Is CNQ a value investment?

CNQ - Canadian Natural ResourcesNow that the oil prices appear to have stabilized, it’s time to have a look at the energy sector. The top blue chip stock for the energy sector that surfaces in my dividend stock list is Canadian Natural Resources TSE:CNQNYSE:CNQ .

CNQ Summary

CNQ is in the energy business through light oil, crude oil and natural gas with production in North America, the North Sea, and the African coast. The different type of drilling/production create some diversification and can allow for Canadian Natural to manage its portfolio efficiently based on demand and pricing. It is worth noting that while it has drilling in the North Sea and the shores of Africa, North America represents the majority of its production and business.

CNQ Productions


By the numbers …

  • Market Cap.: $44.41B (CDN)
  • Dividends: $0.92 (CDN)
  • Dividend Yield: 2.26%
  • EPS: $3.58
  • Payout Ratio: 25.70%

At this point, CNQ is trading in the mid-range of its 52-week high and low. It can make a good entry point.

CNQ is Shareholder Friendly

CNQ has been kind to shareholders through their dividends and share purchase. It’s one of the few stocks on my list that manages to make the 10/10 list. A 10/10 stock is a stock that has increased dividends for the past 10 years with a 10% annual dividend growth. In fact, CNQ has a 24.57% CAGR dividend growth over the past 10 years with a 16.21% CAGR EPS growth. I prefer to see the EPS keeping up with the dividend growth but with CNQ’s payout ratio being at 25.70%, it’s clear that there is room to grow the dividend.

CNQ Dividend Growth


Another way to look at their dividend growth is to compare it against the EPS over time. When compared with the other large cap. energy stocks, only Imperial Oil (IMO) has a better dividend payout ratio. What I like about the graph is that while there have been spike in earnings, the management team did not get ahead of themselves by increasing the dividends too much. However, based on the lack of visible consistency in growing earnings, it’s clear that the payout ratio will not be any lower if they want to sustain the dividends or increase it. The 10-year average for the dividend payout ratio has been 16.21% with a visible increase over the last few years. While CNQ has significantly increased their revenues in the past few years, the oil prices will have an impact on profitability.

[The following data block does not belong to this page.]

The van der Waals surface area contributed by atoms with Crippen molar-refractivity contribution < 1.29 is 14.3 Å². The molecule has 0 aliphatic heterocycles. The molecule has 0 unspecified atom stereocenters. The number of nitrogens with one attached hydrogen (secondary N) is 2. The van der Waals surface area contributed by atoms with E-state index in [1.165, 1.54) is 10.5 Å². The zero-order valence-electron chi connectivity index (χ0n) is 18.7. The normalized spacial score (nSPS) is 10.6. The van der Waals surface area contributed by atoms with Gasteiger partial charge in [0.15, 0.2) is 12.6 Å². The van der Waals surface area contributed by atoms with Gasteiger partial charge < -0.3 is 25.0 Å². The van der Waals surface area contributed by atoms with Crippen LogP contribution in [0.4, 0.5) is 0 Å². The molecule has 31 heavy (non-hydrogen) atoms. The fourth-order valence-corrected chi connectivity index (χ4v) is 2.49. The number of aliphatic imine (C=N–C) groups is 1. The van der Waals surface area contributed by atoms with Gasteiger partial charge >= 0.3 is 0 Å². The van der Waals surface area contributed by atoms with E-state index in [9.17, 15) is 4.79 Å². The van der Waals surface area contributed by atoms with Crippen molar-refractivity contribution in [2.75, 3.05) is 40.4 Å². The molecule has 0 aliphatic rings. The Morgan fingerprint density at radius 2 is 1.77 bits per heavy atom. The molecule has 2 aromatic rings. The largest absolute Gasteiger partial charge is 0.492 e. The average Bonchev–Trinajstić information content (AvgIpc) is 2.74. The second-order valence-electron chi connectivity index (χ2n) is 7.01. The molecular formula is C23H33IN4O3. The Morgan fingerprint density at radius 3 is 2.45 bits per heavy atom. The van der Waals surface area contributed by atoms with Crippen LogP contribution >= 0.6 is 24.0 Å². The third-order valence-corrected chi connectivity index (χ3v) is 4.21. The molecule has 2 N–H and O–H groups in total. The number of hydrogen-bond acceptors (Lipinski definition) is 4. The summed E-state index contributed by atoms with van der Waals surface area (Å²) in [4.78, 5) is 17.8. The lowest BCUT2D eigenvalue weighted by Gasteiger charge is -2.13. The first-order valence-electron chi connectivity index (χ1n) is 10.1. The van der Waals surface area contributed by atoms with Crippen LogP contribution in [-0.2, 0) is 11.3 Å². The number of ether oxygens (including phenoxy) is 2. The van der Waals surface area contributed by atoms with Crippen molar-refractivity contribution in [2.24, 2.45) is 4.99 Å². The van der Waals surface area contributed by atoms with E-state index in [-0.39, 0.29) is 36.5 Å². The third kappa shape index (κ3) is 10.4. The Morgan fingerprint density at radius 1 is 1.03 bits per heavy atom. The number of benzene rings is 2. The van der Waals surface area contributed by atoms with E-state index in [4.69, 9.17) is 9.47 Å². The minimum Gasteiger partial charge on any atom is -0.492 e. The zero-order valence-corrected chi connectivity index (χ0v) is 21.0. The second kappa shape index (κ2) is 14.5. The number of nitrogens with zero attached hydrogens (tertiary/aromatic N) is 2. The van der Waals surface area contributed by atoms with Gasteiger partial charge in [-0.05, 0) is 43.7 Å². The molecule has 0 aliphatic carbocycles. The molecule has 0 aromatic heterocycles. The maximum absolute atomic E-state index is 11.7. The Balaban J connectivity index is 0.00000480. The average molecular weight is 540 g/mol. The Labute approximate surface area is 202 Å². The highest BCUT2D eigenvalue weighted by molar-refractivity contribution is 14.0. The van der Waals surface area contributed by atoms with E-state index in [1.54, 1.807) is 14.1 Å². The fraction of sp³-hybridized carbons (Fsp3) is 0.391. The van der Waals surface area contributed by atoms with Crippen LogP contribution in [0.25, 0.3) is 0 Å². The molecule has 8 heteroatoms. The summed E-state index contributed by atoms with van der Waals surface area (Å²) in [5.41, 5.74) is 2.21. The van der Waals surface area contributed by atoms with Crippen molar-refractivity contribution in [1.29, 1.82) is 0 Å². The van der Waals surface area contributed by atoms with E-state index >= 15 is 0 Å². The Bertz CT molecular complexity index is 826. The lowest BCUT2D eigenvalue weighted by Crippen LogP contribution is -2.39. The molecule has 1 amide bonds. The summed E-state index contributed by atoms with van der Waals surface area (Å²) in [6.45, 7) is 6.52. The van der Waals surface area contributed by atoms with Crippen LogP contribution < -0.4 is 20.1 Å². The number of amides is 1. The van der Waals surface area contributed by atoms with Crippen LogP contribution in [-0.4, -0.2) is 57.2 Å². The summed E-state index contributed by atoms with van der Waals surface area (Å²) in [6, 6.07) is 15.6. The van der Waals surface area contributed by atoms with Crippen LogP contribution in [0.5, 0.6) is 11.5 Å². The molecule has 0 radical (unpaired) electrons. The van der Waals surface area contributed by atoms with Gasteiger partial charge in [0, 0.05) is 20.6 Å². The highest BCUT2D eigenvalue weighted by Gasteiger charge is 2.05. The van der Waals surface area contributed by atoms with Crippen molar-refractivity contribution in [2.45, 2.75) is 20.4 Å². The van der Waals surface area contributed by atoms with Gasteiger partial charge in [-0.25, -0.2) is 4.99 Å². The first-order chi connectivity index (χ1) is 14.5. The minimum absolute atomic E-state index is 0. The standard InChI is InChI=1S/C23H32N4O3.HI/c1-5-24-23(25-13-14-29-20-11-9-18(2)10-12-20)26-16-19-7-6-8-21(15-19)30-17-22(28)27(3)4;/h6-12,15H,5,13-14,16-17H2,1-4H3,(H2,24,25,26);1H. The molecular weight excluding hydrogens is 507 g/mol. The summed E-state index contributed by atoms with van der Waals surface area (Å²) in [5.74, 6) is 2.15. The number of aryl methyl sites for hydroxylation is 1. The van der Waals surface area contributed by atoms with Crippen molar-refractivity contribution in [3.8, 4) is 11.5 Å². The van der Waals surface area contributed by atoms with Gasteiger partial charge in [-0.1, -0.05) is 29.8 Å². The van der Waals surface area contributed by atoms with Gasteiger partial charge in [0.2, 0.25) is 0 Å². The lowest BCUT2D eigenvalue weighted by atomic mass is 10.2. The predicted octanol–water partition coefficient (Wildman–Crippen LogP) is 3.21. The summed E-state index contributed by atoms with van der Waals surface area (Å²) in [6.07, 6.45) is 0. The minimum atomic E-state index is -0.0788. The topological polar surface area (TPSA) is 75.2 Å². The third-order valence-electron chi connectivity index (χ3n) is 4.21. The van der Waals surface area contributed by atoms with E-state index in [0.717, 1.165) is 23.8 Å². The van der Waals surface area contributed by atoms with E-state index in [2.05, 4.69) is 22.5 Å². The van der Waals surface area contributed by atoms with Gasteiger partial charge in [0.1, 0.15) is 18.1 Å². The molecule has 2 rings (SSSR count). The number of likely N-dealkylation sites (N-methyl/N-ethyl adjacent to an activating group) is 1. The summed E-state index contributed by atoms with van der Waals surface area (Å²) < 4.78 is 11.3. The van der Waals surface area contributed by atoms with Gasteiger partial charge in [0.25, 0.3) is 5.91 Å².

CNQ - Dividends vs EPS

Risks & Unknowns

It’s clear that the oil prices can have a major impact on the future of this company’s earnings since a lot of its business is tied to it. Any further decline would impact its bottom line. Earlier in the year, CNQ had already reduced its capital expenditure to 6.2B from 8.6B for the year.

Another factor to consider is that a low Canadian dollar currently benefits the company as sales are nearly all in US dollars. Major fluctuations in the currency would have an impact on their bottom line as well.

Final Thought

At this point, energy demand is not going down in any significant way and while natural gas prices have been low for quite a long period of time, CNQ has been able to grow its revenue. When compared with its peers, CNQ may be a good value buy at the current price range.

2015 is definitely a year to watch but since many producers sell ahead of time, it’s the 2016 revenues that need to be watched and scrutinized. As with other producers, the dividend is safe for 2015 and for CNQ to continue its dividend increase streak, it will need to increase the dividend in 2016 when the reality of low prices have hit the bottom line. It’s worth noting that the CDN dollar tends to follow the oil prices and CNQ may be able to offset the low oil prices due to the exchange rate. Canadian labor becomes cheap labor when you earn US dollars.

DISCLOSURE: Please note that I may have a position in one or many of the holdings listed. For a complete list of my holdings, please see my Dividend Portfolio.

DISCLAIMER: Please note that this blog post represents my opinion and not an advice/recommendation. I am not a financial adviser, I am not qualified to give financial advice. Before you buy any stocks/funds consult with a qualified financial planner. Make your investment decisions at your own risk – see my full disclaimer for more details.